Fishy Business

Two of the main things that draw tourists to Bohol are the Chocolate Hills and tarsiers.

The Chocolate Hills (touted as one of the flagship tourist attractions in Philippines) is a geographical formation of more than 1500 symmetrically rounded hills in a 50 square kilometer area and is supposed to look gorgeous. The tarsiers, on the other hand are supposed to be the world’s smallest mammals. They have HUGE eyes, and as one of our friends put it, “look like mini gremlins caught in headlights”.

Realize that “supposed” is used a lot in the paragraph above?

That’s because we did not go see the Chocolate Hills nor the tarsiers. It’s not because we did not know about them, but we were too enamored by the underwater scenery from the day before (at least Jo was), such that we decided to forego them in favor of one more day of diving at Balicasag (an island 40 minutes away from Alona Beach) instead.

Not a bad call from us, since it turns out that Balicasag is one of the best dive sites in the Philippines.

Our first dive was at a marine sanctuary where we swam against a coral wall that was 40 metres high. It was GORGEOUS, and we felt kind of surreal floating alongside the wavy soft corals as swarms of huge fish passed us by on the other side.

One of the most memorable sights for me was seeing a giant school of jack fish. If you had shown me a picture of a singular jack fish before this, I probably would have told you that this very plain looking fish (I am being kind here) probably belongs more on a dining tray than any advertisements to promote diving in Balicasag. But when these plain looking fish bunch together and swim in unison, they glide along in formation and execute the most amazing spiraling moves.

There is something so majestic about them that at that moment in time, I was tempted to believe that there really is a Watch Maker. I’ve seen my fair share of wonderful sights, but those singularly ugly jack fish are something I will remember until the day I die.

I mean that in a good way.

Totally wowed by our first two dives and kinda emboldened by our previous escapade, I decided to bring my DiCAPac soft casing down for a trial run on our third dive. The sales lady had told me that the casing is water proof up to 30 metres, although the camera would be pretty much useless beyond 11 metres because of compression of the air within the casing. I’ve come to find out that I have a rather unhealthy “I’ll believe it when I see it” attitude towards advice like this, but I forgot that the penalty of her being wrong was the complete destruction of my camera.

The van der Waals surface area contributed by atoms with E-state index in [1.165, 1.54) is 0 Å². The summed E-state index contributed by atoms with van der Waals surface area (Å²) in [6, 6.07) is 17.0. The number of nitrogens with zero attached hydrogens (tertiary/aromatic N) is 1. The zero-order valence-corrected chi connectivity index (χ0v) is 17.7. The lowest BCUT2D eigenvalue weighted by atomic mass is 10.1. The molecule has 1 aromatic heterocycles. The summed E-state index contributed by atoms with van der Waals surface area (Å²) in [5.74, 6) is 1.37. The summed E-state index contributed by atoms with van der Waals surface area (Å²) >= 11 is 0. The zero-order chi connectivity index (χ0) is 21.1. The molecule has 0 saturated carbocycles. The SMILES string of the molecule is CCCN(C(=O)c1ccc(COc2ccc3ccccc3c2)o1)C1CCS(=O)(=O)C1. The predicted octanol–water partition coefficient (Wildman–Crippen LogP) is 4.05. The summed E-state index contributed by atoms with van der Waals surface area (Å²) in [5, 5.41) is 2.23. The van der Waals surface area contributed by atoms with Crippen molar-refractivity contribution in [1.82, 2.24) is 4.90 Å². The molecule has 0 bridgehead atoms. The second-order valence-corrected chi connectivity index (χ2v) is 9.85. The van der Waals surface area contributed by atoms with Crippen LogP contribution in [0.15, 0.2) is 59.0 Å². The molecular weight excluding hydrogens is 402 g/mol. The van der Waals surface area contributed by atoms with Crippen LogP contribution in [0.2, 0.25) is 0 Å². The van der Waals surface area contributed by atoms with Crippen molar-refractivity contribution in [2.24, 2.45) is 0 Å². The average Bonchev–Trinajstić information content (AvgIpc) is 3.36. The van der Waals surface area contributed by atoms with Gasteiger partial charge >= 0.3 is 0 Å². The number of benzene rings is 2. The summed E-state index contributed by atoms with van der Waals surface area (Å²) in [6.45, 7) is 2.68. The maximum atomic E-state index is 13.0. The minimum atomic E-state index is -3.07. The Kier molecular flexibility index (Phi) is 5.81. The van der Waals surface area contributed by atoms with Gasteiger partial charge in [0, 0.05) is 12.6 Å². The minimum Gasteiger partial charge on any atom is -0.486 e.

Small matter.

We started out the dive at the 12 meter spot, and the casing held out relatively well. The plastic was now clinging tightly around the camera so it was no longer possible to change any settings, but I could still take some shots…

Ok… I took ONE shot

Diving a bit deeper, it was no longer possible to squeeze the trigger.

I believe this caused Aman, our dive master, a good deal more grief than it did us.

After wiping away his tears of laughter, he realized that he now had to take care of two rather “rusty” divers, one of whom was fumbling to hold on to a loose piece of equipment. The DiCAPac casing is buoyant, so it kinda made me look like a kid at the amusement park \with one of those floating balloons trailing behind me. There was one point in the dive where he had to take off ALL the weight in his weight belt to put on me because I was floating away too much. It sounds like a scene from Up, but believe me, it is not funny when you are the one doing the floating away.

More frustratingly, that particular dive was also the one where we saw “rare” fishes like mini frogfish and baby lionfish. He would gesture for us to take a snap, then realize (again) that the camera that had been causing him so much grief was effectively useless.

Being a nice guy, Aman actually allowed us some photo op to ensure that the chore of bringing down the camera was not wasted

Of course, I believe he exacted his payback by making us execute some truly moronic poses while he was shooting…

Thankfully the casing (and my camera) held out through our dive to 24 meters. There was some slight condensation within the case, but nothing a quick wipe could not handle.

No disrespect to people who like to look at mounds of dirt and/or large eyed primates, but I would’ve taken the diving over the Chocolate Hills or the tarsiers any day.


3 thoughts on “Fishy Business

  1. Pingback: Cheap at half the price | TW and Jo's Excellent Adventure

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